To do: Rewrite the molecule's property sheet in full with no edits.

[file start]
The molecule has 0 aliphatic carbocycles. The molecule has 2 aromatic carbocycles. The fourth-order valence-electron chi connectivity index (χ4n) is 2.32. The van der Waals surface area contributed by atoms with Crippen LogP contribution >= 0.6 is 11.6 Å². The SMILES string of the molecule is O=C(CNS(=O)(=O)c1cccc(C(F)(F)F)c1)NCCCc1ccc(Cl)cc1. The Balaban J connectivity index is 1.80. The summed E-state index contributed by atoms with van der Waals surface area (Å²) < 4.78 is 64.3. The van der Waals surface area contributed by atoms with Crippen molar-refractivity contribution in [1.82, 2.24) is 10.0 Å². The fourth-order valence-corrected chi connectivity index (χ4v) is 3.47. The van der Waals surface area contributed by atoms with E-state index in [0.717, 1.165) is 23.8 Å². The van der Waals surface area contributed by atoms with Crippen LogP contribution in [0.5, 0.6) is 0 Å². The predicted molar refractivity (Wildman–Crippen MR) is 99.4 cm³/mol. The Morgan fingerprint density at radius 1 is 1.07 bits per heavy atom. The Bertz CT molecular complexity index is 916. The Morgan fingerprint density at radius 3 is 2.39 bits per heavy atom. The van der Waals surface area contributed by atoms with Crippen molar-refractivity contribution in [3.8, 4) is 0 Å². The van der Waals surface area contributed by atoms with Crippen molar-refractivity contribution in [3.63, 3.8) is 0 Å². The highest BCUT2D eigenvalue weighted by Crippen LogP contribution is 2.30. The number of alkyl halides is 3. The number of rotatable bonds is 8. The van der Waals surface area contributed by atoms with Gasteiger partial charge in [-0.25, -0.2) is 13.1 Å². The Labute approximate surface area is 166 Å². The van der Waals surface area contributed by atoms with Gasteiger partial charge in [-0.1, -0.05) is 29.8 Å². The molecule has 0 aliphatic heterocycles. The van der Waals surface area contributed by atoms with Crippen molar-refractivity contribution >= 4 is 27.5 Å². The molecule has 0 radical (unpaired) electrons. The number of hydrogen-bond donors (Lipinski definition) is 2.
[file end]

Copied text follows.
The molecule has 0 aliphatic carbocycles. The molecule has 2 aromatic carbocycles. The fourth-order valence-electron chi connectivity index (χ4n) is 2.32. The van der Waals surface area contributed by atoms with Crippen LogP contribution >= 0.6 is 11.6 Å². The SMILES string of the molecule is O=C(CNS(=O)(=O)c1cccc(C(F)(F)F)c1)NCCCc1ccc(Cl)cc1. The Balaban J connectivity index is 1.80. The summed E-state index contributed by atoms with van der Waals surface area (Å²) < 4.78 is 64.3. The van der Waals surface area contributed by atoms with Crippen molar-refractivity contribution in [1.82, 2.24) is 10.0 Å². The fourth-order valence-corrected chi connectivity index (χ4v) is 3.47. The van der Waals surface area contributed by atoms with E-state index in [0.717, 1.165) is 23.8 Å². The van der Waals surface area contributed by atoms with Crippen LogP contribution in [0.5, 0.6) is 0 Å². The predicted molar refractivity (Wildman–Crippen MR) is 99.4 cm³/mol. The Morgan fingerprint density at radius 1 is 1.07 bits per heavy atom. The Bertz CT molecular complexity index is 916. The Morgan fingerprint density at radius 3 is 2.39 bits per heavy atom. The van der Waals surface area contributed by atoms with Crippen molar-refractivity contribution in [3.8, 4) is 0 Å². The van der Waals surface area contributed by atoms with Crippen molar-refractivity contribution in [3.63, 3.8) is 0 Å². The highest BCUT2D eigenvalue weighted by Crippen LogP contribution is 2.30. The number of alkyl halides is 3. The number of rotatable bonds is 8. The van der Waals surface area contributed by atoms with Gasteiger partial charge in [-0.25, -0.2) is 13.1 Å². The Labute approximate surface area is 166 Å². The van der Waals surface area contributed by atoms with Gasteiger partial charge in [-0.1, -0.05) is 29.8 Å². The molecule has 0 aliphatic heterocycles. The van der Waals surface area contributed by atoms with Crippen molar-refractivity contribution >= 4 is 27.5 Å². The molecule has 0 radical (unpaired) electrons. The number of hydrogen-bond donors (Lipinski definition) is 2.